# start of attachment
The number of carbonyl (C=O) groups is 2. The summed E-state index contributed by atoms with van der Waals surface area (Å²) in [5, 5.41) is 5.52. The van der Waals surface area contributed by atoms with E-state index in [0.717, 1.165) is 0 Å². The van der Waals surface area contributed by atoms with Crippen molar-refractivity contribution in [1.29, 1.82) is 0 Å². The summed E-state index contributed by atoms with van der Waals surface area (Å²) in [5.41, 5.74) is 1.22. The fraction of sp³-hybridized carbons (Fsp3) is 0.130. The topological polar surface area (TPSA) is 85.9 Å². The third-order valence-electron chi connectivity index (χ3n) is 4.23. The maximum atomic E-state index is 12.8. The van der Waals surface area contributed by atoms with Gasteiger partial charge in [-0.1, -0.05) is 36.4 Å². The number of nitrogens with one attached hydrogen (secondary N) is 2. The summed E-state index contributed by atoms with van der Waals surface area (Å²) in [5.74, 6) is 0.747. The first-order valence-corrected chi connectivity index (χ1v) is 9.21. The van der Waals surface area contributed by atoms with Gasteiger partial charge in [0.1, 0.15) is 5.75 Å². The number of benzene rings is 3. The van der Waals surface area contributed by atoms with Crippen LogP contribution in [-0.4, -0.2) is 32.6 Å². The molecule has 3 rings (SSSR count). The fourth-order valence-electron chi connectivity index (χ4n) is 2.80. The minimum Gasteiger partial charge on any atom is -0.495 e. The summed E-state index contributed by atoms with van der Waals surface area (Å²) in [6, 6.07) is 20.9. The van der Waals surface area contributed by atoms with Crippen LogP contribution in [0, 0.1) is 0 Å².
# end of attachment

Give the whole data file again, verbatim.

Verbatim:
The number of carbonyl (C=O) groups is 2. The summed E-state index contributed by atoms with van der Waals surface area (Å²) in [5, 5.41) is 5.52. The van der Waals surface area contributed by atoms with E-state index in [0.717, 1.165) is 0 Å². The van der Waals surface area contributed by atoms with Crippen molar-refractivity contribution in [1.29, 1.82) is 0 Å². The summed E-state index contributed by atoms with van der Waals surface area (Å²) in [5.41, 5.74) is 1.22. The fraction of sp³-hybridized carbons (Fsp3) is 0.130. The topological polar surface area (TPSA) is 85.9 Å². The third-order valence-electron chi connectivity index (χ3n) is 4.23. The maximum atomic E-state index is 12.8. The van der Waals surface area contributed by atoms with Gasteiger partial charge in [-0.1, -0.05) is 36.4 Å². The number of nitrogens with one attached hydrogen (secondary N) is 2. The summed E-state index contributed by atoms with van der Waals surface area (Å²) in [5.74, 6) is 0.747. The first-order valence-corrected chi connectivity index (χ1v) is 9.21. The van der Waals surface area contributed by atoms with Gasteiger partial charge in [0.1, 0.15) is 5.75 Å². The number of benzene rings is 3. The van der Waals surface area contributed by atoms with Crippen LogP contribution in [-0.4, -0.2) is 32.6 Å². The molecule has 3 rings (SSSR count). The fourth-order valence-electron chi connectivity index (χ4n) is 2.80. The minimum Gasteiger partial charge on any atom is -0.495 e. The summed E-state index contributed by atoms with van der Waals surface area (Å²) in [6, 6.07) is 20.9. The van der Waals surface area contributed by atoms with Crippen LogP contribution in [0, 0.1) is 0 Å².